We Are All God’s Beloved

I was driving around town one day and noticed someone’s bumper sticker. I have a habit of reading every bumper sticker I see. Not sure quite what it is that draws me to them. Some times they’re very uplifting and I think, “What a nice person that is.” Some times they’re very vulgar and I think, “That poor person, I sure hope they find Jesus soon.” Not being a very social person, I tend to learn about people through their actions: watching them interact with other people, what they’re wearing, where I’ve met them, and reading their bumper stickers. So when I read bumper stickers I assume (not very correctly, I’m sure) it gives me a clue as to whom that person really is. After all, why would they put it there if they didn’t want people to read it and promptly associate them with the saying?

Anyway, this bumper sticker made me think of the next well-celebrated holiday, Valentine’s Day. So then I started thinking about the Valentine’s Days before Ted and I got married. Brittany was my valentine for most of it. It was awfully cute to give her a Valentine bear, almost as big as her, and a small box of chocolates. But some don’t have a Valentine at all, and then it’s just another holiday spent alone watching the reruns of “Sleepless in Seattle” on all the networks. I want you to know that you are not alone. You are God’s Beloved.

My New Testament studies have brought to my attention that Jesus was not just a victim of persecution. He was in complete control at all times during His trial, and crucifixion. My book, A Survey of the New Testament[Gundry], says “It is ‘the Jews,’ the very leaders to whom Jesus said, ‘destroy this temple’ [his body], who take and crucify Jesus. But true to no one’s taking his life from him and his laying it down on his own initiative (“For this reason the Father loves me, because I lay down my life in order to take it up again. No one takes it from me, but I lay it down of my own accord. I have power to lay it down, and I have power to take it up again”- John 10: 17-18), he carries his cross by himself. (19:17) He did this because He loves us so much. John 15:13 says, “No one has greater love than this, to lay down one’s life for one’s friends.” We don’t fully comprehend this love because it is so awesome. Ephesians calls it the “love of Christ that surpasses all knowledge,” in 3:19.

So do not feel alone this Valentine’s Day. Jesus loves you more then anyone ever could. And He is always with us. For you are God’s beloved.

Are you still wondering about that bumper sticker? Well, it was the title of this little snippet: “We are all God’s beloved.”

Have a Blessed Valentine’s Day

Our worst enemy

In my experience as an adult, I often find I am my own worst enemy. The critical battles that I face each day are usually the little struggles with myself. Am I going to read some scripture and pray for a few minutes, or would I rather read the most current political news for example.

However, as I look back on my youth, I often think my worst enemies were my siblings. That’s not to say I don’t love my brothers, today I would count them as two of my very favorite people.

I see some of the same scenarios playing out with my children. They love each other dearly, but they also drive each other nuts. Often on purpose. We have made a point over the last several years of trying to convince Isaac and Faith particularly to just walk away and come get one of us. Don’t fight over the cereal, or the new toy, or what movie to watch, just let the other child have their way and come to us. We’ll sort it out.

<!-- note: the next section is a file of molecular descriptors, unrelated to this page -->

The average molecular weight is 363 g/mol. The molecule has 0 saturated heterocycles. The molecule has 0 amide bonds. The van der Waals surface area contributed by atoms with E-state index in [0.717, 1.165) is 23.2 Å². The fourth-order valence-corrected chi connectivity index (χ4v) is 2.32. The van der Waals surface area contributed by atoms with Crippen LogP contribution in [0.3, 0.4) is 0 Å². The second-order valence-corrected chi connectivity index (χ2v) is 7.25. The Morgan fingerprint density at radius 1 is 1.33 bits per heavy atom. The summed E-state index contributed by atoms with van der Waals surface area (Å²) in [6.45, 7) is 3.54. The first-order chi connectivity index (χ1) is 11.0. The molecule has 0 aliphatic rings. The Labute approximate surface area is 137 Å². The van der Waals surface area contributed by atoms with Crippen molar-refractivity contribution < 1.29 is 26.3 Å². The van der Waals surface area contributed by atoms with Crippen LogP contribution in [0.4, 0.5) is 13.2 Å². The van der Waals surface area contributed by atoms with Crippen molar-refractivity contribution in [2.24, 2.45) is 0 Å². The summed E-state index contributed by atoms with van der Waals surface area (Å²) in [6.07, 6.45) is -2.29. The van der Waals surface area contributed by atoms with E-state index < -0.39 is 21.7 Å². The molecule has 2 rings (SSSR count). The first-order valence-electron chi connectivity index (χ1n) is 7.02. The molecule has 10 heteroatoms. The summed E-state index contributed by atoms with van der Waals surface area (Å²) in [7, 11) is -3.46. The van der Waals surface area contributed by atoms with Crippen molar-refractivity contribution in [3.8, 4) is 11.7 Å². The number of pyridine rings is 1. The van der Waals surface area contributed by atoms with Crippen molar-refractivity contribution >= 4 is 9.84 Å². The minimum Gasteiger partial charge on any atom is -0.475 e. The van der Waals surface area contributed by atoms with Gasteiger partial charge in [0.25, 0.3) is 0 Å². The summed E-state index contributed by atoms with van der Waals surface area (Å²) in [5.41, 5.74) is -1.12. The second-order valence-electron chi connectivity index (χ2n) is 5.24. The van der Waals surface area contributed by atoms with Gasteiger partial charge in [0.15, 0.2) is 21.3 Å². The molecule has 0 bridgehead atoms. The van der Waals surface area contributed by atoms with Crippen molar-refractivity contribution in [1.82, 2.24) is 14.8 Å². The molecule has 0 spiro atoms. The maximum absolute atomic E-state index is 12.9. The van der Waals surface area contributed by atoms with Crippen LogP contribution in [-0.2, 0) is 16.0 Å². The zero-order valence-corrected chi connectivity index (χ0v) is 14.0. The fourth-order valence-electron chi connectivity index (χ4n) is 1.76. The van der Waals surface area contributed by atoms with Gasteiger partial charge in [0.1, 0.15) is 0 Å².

So this morning, after Isaac and Brittany had finished their breakfast and gone on to other things, and Faith was just sitting down to eat hers, she told Brandy, “Don’t worry, Mommy. If I fight with myself, I come get you.”

A Crazy Birthday

For my birthday, Brandy took me to see the national tour of Crazy For You. For those not familiar, Crazy For You is basically a greatest hits of Gershwin music. The author has written a story to fit a collection of Gershwin music, essentially creating a new Gershwin musical. It was a great time, and the first opportunity we’ve had to get out to the theatre in a long time.

While I had never seen the show before, I had read a review or two, and as I recall it has largely been critiqued for a somewhat disjointed feeling between the text and the music. In other words, it feels like the story and the music weren’t originally intended to go together. I’ll admit that I agree with this critique to some extent, but I don’t think it in any way diminished my enjoyment of the show.

The basic message (at least what I perceived) was that love is more important that money, our career aspirations, or any life’s other distractions. While I understand this as being an outgrowth of George and Ira Gershwin’s roots as song writers in the depression, I see it as a remarkably Christian message. If we boil down discipleship is it not just making our love affair with Christ more important than our own hopes, dreams, aspirations and measures of success?

God’s Heroes

EDITOR: A little story Isaac wrote recently:


We were fighting in the war. Zak (Lazer in hero terms) was fighting the boss, then he got shot,Isaac (Bowboy in hero terms) started to fight the boss, he got shot to!.Then boss against boss. Strider (the leader of the gang, he kept is real name for fighting crime) got shot, we became mummies.Then Strider reached his sword and sliced the string, next Lazer, and last Bowboy. Finishing with that, they became heroes fighting crime, and most of all bosses.(When they came out of their mummies they were friends.)

by Isaac